An Explainer Guide to the Connecticut Paid Family and Medical Leave Law

Learn about the major changes regarding paid family and medical leave in Connecticut

Connecticut-Paid-Family-and-Medical-Leave-Law

The state of Connecticut advanced a new version of paid family and medical leave for workers in the state. Signed by Governor Ned Lamont, the new legislation provides workers more paid time off to care for family members.

What does the new paid family and medical leave law include?

The law expands coverage under the Connecticut Family and Medical Leave Act (CTFMLA). It provides a wider range of benefits than federal government’s Family and Medical Leave Act (FMLA) in several ways.

  • The CTFMLA expands coverage from companies with 15 or more employees to companies that employ one or more people. Sole proprietors and the self-employed will have the opportunity to opt into the system.
  • The revised CTFMLA allows employees who have worked only 12 weeks (no matter how many hours) to be eligible for paid leave. Under the federal FMLA, employees had to work for their employer for 12 months and 1,250 hours in the year prior to the leave request to be eligible for unpaid leave.
  • The Connecticut leave law expands the coverage from covering the employee, the employee’s parents, children, spouse, siblings, grandparents and grandchildren to also include “anyone else whose close association, whether by blood or affinity, is the equivalent of a family member.” Employees may use the allotted time under the bill in addition to up to two weeks of previously-provided employer paid sick leave to care for themselves or a family member for a total of 14 weeks.
  • In addition to coverage for the birth or placement of a child in foster or adoptive care under the federal statute, the revised CTFMLA adds an additional two weeks of paid leave in the event of an employee incapacitated by pregnancy, for a maximum 14 weeks paid leave.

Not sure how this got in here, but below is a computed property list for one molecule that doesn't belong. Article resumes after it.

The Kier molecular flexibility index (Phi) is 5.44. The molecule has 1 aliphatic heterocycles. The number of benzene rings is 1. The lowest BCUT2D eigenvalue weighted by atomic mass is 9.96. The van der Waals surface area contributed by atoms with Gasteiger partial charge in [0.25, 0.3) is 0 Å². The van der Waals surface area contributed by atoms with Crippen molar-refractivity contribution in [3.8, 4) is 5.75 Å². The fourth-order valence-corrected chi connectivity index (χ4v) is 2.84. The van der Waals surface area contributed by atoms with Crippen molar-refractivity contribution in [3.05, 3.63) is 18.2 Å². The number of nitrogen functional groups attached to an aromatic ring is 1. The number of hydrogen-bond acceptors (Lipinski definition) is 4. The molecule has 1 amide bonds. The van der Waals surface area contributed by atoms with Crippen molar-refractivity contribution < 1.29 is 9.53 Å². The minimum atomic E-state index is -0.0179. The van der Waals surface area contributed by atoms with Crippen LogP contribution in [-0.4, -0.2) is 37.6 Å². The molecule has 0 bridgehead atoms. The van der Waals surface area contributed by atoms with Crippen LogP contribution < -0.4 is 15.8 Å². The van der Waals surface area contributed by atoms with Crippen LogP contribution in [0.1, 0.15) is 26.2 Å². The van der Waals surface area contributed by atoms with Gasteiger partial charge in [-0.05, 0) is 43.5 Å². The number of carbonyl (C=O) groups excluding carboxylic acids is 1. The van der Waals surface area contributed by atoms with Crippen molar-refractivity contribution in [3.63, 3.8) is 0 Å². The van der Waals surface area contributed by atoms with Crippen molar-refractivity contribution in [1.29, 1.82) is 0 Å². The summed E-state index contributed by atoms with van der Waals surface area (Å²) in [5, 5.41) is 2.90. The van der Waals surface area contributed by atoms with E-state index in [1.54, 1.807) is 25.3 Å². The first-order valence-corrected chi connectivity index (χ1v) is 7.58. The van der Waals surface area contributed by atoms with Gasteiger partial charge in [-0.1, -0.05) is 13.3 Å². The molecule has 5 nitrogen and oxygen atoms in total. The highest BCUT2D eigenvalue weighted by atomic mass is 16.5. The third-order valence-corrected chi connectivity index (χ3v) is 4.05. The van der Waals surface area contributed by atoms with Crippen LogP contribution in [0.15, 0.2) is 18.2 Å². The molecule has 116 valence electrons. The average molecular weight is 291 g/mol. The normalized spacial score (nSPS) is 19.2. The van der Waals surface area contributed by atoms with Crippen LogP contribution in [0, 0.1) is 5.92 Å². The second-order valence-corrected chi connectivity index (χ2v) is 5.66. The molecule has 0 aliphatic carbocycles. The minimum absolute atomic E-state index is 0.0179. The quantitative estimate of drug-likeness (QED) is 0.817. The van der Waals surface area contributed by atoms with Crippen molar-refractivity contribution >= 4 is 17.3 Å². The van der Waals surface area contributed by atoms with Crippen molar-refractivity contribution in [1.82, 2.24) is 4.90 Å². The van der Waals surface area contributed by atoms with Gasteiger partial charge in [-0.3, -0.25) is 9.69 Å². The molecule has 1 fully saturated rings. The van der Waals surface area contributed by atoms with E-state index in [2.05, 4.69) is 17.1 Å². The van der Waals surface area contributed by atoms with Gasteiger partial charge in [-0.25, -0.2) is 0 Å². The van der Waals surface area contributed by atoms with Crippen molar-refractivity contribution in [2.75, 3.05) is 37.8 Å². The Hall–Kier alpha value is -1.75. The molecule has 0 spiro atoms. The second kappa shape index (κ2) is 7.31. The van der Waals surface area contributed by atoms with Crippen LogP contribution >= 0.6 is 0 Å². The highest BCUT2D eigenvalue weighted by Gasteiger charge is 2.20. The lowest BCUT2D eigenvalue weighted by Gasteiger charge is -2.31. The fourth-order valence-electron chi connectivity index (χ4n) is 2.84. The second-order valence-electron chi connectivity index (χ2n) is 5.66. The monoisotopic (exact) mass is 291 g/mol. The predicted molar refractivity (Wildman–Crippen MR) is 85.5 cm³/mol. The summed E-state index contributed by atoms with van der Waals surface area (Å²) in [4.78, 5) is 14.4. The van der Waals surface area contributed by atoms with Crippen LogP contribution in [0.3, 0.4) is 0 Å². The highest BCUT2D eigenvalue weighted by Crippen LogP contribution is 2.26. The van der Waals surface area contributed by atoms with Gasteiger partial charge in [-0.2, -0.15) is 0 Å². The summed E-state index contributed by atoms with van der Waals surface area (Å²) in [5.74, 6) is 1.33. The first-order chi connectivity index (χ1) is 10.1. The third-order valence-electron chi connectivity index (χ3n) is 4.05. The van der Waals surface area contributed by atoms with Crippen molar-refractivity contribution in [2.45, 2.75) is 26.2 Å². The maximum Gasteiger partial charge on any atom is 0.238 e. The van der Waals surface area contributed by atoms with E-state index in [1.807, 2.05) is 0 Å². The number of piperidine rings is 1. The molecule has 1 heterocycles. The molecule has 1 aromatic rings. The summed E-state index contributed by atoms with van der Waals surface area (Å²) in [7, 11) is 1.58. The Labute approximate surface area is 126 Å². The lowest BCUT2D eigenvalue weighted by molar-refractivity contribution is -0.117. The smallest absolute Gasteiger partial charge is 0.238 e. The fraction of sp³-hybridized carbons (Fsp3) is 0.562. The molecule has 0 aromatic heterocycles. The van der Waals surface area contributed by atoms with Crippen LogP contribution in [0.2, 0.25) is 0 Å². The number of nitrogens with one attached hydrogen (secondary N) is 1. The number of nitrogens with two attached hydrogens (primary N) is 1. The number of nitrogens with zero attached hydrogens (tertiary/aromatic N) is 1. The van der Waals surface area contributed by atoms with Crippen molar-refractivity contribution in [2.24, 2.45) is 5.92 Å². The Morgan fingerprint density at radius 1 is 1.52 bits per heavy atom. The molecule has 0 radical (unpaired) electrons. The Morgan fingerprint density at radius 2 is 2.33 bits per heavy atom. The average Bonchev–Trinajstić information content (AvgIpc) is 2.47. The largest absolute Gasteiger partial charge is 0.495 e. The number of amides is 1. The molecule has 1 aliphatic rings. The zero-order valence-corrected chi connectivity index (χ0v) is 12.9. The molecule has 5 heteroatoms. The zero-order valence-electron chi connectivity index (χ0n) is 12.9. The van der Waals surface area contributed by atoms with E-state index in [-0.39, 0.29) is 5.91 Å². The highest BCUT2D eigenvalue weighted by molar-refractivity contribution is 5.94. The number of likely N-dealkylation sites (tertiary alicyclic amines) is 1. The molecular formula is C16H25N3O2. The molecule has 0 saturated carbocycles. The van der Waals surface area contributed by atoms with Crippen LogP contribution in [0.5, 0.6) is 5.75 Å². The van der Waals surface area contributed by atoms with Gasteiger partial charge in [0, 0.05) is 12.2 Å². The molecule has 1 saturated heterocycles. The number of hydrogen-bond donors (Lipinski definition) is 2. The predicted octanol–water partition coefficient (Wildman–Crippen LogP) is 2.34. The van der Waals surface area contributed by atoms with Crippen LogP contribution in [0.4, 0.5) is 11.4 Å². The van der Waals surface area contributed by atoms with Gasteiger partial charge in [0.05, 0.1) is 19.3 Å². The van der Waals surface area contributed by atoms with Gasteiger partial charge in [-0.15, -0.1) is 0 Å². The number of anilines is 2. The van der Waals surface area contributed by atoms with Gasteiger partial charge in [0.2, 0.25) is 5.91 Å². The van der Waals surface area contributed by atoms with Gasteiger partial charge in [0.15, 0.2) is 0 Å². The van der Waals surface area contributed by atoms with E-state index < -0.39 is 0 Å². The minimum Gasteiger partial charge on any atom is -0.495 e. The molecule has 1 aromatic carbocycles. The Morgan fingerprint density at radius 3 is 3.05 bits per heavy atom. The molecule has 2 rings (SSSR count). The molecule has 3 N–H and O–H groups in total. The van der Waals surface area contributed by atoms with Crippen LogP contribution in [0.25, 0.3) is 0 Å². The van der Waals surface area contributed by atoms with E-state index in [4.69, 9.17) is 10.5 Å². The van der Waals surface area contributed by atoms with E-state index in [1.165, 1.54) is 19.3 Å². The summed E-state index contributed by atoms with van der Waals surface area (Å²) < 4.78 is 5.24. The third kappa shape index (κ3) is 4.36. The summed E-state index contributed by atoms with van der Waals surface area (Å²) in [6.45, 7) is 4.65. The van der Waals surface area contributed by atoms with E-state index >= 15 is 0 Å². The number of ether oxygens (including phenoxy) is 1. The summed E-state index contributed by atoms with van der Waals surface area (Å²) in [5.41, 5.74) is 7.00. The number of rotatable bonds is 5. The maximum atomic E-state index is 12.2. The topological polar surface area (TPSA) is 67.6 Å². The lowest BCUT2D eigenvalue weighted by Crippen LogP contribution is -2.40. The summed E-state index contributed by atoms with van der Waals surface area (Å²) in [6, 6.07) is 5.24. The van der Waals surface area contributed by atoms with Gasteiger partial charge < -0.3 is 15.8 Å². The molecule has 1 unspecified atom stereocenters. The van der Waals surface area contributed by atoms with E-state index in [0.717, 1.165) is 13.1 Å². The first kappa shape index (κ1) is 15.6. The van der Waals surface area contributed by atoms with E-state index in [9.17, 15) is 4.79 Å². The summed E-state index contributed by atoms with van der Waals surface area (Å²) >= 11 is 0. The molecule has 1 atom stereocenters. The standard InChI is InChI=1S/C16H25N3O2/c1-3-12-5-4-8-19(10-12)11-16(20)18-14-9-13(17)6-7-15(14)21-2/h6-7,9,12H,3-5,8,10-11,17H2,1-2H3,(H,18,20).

How is the law funded?

The expanded coverage for employees will be funded through a payroll tax. Beginning January 1, 2021 an additional payroll tax of 0.5% will be levied on all employees into a state-run trust.

When does the new law take effect?

Employees will be eligible to use the new leave benefit starting January 1, 2022.

How much will employees earn?

To determine how much the employee will be paid during their leave period, the state developed a sliding scale for compensation. The lowest paid workers will receive the maximum benefit equivalent to 95% of their regular weekly pay, with a cap of 60 times the current minimum wage.

Estimates put the maximum amount of leave pay at $780 per week in 2022, and $900 a week in 2023. It’s anticipated that by the time benefits take effect, the minimum wage in the state will be approximately $15.00 per hour.

Who is ineligible?

Under the new law, only unionized public employees are exempt. The law provides an option for their unions to negotiate participation in the program.

How will benefits be administered? 

The new law establishes the state’s Family and Medical Leave Insurance. It will be administered by the Paid Family and Medical Leave Insurance Authority who will collect employee contributions and issue payments for leave requests. The Authority will have the option of paying benefits earlier than January 1, 2022 if they are deemed “administratively feasible.”

Anticipating concerns regarding insufficient funding, the new law includes language that suggests benefits will be reduced if revenue is insufficient. Employers, who incur no costs for the plan, may apply to the Authority to provide benefits through a private plan option, which “must provide employees with at least the same level of benefits under the same conditions and costs as the state program.”

Concerns about fraud

Opponents of the law are concerned about fraud, which the legislation takes into account. For those who defraud the system, either by making false statements or misrepresentations, and who receive benefits will be barred from benefits collection for two years and will be subject to a fine of half the benefits paid. Employers who assist in the claim would be similarly liable.

Connecticut now joins California, DC, Massachusetts, New Jersey, New York, Rhode Island, and Washington in mandating some form of paid leave of absence for employees.

This article is intended only for informational purposes. It is not a substitute for legal consultation. While we attempt to keep the information covered timely and accurate, laws and regulations are subject to change.

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